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When people are serving time for a crime, how much better for society — both during their sentence and after they get out — if they have some useful work while inside.

Patricia Leigh Brown writes at Atlas Obscura, “Justin King spends most of his hours in a cinderblock dormitory room for minimum-security prisoners, sleeping on a metal bunk bed and being constantly monitored by surveillance cameras.

“But on a crisp California morning with coastal fog hanging on the hillsides, King, who is serving time for selling methamphetamines, and three of his fellow inmates at the Mendocino County jail huddle together in a 175-acre vineyard to pick plump sangiovese grapes. The only visible difference between the prisoners and the other field workers are the GPS tracking devices wrapped around their ankles.

” ‘Hey dude!’ King, 32, called out to his fellow inmate, Meliton Rangel, as King eyed a promising group of clusters wet with dew. ‘I hit clump city here!’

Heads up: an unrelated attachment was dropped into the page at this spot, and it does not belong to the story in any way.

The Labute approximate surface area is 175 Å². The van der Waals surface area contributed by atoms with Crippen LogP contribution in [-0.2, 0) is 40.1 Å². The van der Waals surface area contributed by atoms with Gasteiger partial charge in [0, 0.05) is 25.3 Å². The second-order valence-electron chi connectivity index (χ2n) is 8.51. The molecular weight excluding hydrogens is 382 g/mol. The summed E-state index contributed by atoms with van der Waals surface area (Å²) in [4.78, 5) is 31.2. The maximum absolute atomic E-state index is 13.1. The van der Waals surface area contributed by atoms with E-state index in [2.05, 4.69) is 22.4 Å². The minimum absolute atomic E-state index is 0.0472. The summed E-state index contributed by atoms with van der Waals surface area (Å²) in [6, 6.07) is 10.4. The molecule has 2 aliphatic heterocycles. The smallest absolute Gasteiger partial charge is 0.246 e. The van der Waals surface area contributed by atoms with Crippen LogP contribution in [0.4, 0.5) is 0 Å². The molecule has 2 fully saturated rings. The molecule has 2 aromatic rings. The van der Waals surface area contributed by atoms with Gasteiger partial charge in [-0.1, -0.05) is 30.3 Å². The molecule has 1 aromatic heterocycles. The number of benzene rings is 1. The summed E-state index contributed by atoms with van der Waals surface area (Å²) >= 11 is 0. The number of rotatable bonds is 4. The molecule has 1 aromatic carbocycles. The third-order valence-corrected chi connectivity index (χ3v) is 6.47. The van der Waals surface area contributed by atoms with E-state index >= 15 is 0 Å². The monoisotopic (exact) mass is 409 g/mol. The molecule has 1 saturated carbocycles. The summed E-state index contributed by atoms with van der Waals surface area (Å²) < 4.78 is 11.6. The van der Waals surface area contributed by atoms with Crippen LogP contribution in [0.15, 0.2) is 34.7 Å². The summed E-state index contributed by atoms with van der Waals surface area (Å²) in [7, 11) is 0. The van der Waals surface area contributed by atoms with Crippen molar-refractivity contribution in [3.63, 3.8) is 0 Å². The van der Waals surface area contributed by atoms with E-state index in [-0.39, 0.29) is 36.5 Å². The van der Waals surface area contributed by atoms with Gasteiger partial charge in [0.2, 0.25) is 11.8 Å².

“The men’s enthusiasm for grapes with just the right sugar levels and tannins is a variation on the concept of work release, in which inmates deemed low security risks are employed by private companies. …

” ‘They’re hard workers,’ [Vineyard owner Martha] Barra says of her new employees, who wear “civilian” clothes in her magazine-esque vineyard. ‘They have to meet the same punctuality and performance requirements as everybody else.’ …

“The work is notoriously grueling: At first, Rangel, a stiff-legged 37, said he was going to quit. That changed when he received his first paycheck—his first one ever. ‘This has really helped me out,’ he says. ‘It feels very good to work.’ …